Last week, I discussed some popular myths about the built-in Administrator account. Today, I will talk about a related myth. This myth isn't spread by secret revealers, Microsoft's marketing is the origin of this rumor. It is about this big change that UAC (User Account Control) supposedly brought to the Windows world. Security expert have always criticized that in Windows end users usually are logged on as administrators. This is very different to the UNIX world where even system administrators log on as root only every now and then. It appears that in Windows Vista everything is different because the default user type is now the standard user.
Latest posts by Michael Pietroforte (see all)
- Results of the 4sysops member and author competition in 2018 - Tue, Jan 8 2019
- Why Microsoft is using Windows customers as guinea pigs - Reply to Tim Warner - Tue, Dec 18 2018
- PowerShell remoting with SSH public key authentication - Thu, May 3 2018
Darren Canavor, a Microsoft program manager wrote almost three years ago about Vista:
In Windows Vista we made numerous changes to our user account model. Standard users are now the default user type for new accounts created after initial setup.
Is this really true? I seriously doubt that.
First of all, the first account that is created when Vista is installed is a member of the administrators group. Most home users who bought computers with Vista pre-installed use this account. Therefore, the majority of all Windows users still have administrator privileges more or less in the same sense as with Windows 95 or MS DOS.
You might object that Vista's UAC makes sure that administrators run with limited privileges by default. Whenever a Vista administrator launches an application it runs only with standard user privileges (medium integrity level). This is true and certainly a good thing. However, this doesn't change the fact that most end users still work with administrator privileges on their Windows machine. All they have to do is to confirm a UAC prompt and everything is just like in the good old Windows 95 days.
There are new reports that the infection rate of Windows Vista is much lower than that of Windows XP. This might partly be attributed to UAC. However, the interesting questions is whether the UAC prompts helped to prevent infections? I believe that the UAC was never really designed to prevent infections with warning dialogs because most users are trained to confirm all kinds of popups anyway.
It is no secret that Microsoft's main reason of introducing UAC was to force developers to program applications that only require standard user rights. No software vendor can afford to annoy customers with constant prompts. Now that the UAC is established we will see far less UAC prompts than after Vista's release.
Moreover, the fact that Windows 7 by default will only issue a UAC dialog whenever a program tries to make changes to the system, but not if the user changes Windows settings, will further reduce the number of UAC prompts. So everything is perfect now? No more nagging UAC and still a secure Windows? I don't think so. In my opinion, the silent elevation security hole in Windows 7 shows that the whole UAC concept is flawed.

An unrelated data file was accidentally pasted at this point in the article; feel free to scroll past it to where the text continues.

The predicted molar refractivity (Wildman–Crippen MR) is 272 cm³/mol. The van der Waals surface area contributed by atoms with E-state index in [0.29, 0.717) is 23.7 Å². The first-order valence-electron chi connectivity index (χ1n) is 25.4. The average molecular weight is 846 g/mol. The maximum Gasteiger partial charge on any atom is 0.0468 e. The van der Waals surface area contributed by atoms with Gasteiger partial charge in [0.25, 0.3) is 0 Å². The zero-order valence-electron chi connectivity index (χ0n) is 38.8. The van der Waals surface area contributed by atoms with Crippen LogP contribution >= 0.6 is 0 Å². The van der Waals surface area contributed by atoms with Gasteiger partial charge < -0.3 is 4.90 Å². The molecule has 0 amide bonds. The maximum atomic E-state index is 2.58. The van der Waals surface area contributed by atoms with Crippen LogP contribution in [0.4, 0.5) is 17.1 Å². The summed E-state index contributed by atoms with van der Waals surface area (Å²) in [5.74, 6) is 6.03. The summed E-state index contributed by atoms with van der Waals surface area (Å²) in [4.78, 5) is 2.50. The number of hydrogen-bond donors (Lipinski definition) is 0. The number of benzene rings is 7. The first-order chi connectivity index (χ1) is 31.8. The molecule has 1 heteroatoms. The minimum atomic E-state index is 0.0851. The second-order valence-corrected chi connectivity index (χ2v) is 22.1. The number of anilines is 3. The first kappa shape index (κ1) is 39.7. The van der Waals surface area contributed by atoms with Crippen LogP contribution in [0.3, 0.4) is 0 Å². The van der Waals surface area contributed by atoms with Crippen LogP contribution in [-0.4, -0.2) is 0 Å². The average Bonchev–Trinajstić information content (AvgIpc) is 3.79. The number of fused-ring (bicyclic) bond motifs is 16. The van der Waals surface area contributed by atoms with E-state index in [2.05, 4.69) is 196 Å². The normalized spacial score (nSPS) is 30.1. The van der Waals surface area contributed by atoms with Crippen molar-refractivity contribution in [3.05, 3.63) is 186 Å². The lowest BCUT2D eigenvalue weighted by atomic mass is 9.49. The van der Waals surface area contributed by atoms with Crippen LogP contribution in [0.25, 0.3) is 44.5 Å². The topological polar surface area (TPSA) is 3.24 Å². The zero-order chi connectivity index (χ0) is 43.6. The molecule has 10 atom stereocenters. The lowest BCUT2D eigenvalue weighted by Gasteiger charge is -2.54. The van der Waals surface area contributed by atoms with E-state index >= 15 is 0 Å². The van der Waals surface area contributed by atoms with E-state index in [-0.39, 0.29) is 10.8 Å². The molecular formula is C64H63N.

The real problem is that most home users and also many end users in corporate environments are still administrators on their machines. This hasn't changed with the introduction of UAC. It is the main reason why the number of Windows computers that are part of a botnet is increasing steadily. The guys behind these botnets are a lot smarter than those script kiddies who just use virus kits to create the next killer worm. These infected machines most likely don't appear in Microsoft's statistics because the botnet creators don't just want attention like the script kiddies. Thus, they do everything not to be detected, in particular they don't damage computers like old-fashioned computer viruses. I seriously doubt that UAC or similar technologies is an effective remedy against the rising threat of rootkits and botnets.
What has to be changed is that end users need to not be allowed to make system changes. Thanks to the Internet, this is possible. In the pre-Internet era, people went to computer shops and bought software in colorful cardboard boxes to install it at home on their computers. This is not necessary anymore. In fact, I don't understand why software still has to be installed at all. The only reason why end users require administrator privileges on their machines is because they have to install software.
This is an outdated desktop model. In my view, Microsoft shouldn't focus on gimmicks like the superbar, UAC modifications and XPMode. Instead, as the biggest software company, they should lead us into a new era where users only use computers but no longer have to administer them. Computer administration is the job of system administrators, but not of end users. New technologies such as application virtualization and rich internet applications made this possible. Microsoft only has to fully embrace these new technologies instead of fiddling around with an outdated desktop model. But please don’t get me wrong. I am not saying that the future belongs to web apps. I am still a fat PC.